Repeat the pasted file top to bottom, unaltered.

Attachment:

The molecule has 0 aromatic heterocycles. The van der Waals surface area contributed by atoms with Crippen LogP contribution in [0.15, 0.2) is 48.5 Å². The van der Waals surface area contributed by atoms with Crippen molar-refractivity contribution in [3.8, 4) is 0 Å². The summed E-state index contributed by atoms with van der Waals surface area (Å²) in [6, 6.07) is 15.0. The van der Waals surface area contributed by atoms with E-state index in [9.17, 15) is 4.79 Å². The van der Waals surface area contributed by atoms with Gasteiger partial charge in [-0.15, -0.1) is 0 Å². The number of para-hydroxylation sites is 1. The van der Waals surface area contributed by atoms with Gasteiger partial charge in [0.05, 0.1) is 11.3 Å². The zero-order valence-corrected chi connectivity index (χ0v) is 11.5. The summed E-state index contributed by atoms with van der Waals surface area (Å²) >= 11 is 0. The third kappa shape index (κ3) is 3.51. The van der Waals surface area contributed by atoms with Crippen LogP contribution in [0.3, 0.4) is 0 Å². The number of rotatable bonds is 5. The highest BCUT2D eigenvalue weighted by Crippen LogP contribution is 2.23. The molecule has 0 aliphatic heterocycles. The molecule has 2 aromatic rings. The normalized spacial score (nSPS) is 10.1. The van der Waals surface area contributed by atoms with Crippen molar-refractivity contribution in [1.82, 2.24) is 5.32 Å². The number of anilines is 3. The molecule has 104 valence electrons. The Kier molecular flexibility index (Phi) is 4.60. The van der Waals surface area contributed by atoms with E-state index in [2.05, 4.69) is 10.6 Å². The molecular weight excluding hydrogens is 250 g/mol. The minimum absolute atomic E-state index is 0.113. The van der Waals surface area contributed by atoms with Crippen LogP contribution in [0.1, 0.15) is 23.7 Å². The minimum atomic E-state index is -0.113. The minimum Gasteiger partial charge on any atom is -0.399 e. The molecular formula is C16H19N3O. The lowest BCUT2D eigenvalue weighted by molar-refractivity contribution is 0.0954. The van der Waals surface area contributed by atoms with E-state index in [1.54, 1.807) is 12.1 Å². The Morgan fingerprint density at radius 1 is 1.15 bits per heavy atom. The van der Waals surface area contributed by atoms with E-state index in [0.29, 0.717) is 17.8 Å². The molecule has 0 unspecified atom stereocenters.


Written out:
The molecule has 0 aromatic heterocycles. The van der Waals surface area contributed by atoms with Crippen LogP contribution in [0.15, 0.2) is 48.5 Å². The van der Waals surface area contributed by atoms with Crippen molar-refractivity contribution in [3.8, 4) is 0 Å². The summed E-state index contributed by atoms with van der Waals surface area (Å²) in [6, 6.07) is 15.0. The van der Waals surface area contributed by atoms with E-state index in [9.17, 15) is 4.79 Å². The van der Waals surface area contributed by atoms with Gasteiger partial charge in [-0.15, -0.1) is 0 Å². The number of para-hydroxylation sites is 1. The van der Waals surface area contributed by atoms with Gasteiger partial charge in [0.05, 0.1) is 11.3 Å². The zero-order valence-corrected chi connectivity index (χ0v) is 11.5. The summed E-state index contributed by atoms with van der Waals surface area (Å²) >= 11 is 0. The third kappa shape index (κ3) is 3.51. The van der Waals surface area contributed by atoms with Crippen LogP contribution in [0.3, 0.4) is 0 Å². The number of rotatable bonds is 5. The highest BCUT2D eigenvalue weighted by Crippen LogP contribution is 2.23. The molecule has 0 aliphatic heterocycles. The molecule has 2 aromatic rings. The normalized spacial score (nSPS) is 10.1. The van der Waals surface area contributed by atoms with Crippen molar-refractivity contribution in [1.82, 2.24) is 5.32 Å². The number of anilines is 3. The molecule has 104 valence electrons. The Kier molecular flexibility index (Phi) is 4.60. The van der Waals surface area contributed by atoms with E-state index in [2.05, 4.69) is 10.6 Å². The molecular weight excluding hydrogens is 250 g/mol. The minimum absolute atomic E-state index is 0.113. The van der Waals surface area contributed by atoms with Crippen LogP contribution in [0.1, 0.15) is 23.7 Å². The minimum atomic E-state index is -0.113. The minimum Gasteiger partial charge on any atom is -0.399 e. The molecular formula is C16H19N3O. The lowest BCUT2D eigenvalue weighted by molar-refractivity contribution is 0.0954. The van der Waals surface area contributed by atoms with E-state index in [1.54, 1.807) is 12.1 Å². The Morgan fingerprint density at radius 1 is 1.15 bits per heavy atom. The van der Waals surface area contributed by atoms with E-state index in [0.29, 0.717) is 17.8 Å². The molecule has 0 unspecified atom stereocenters.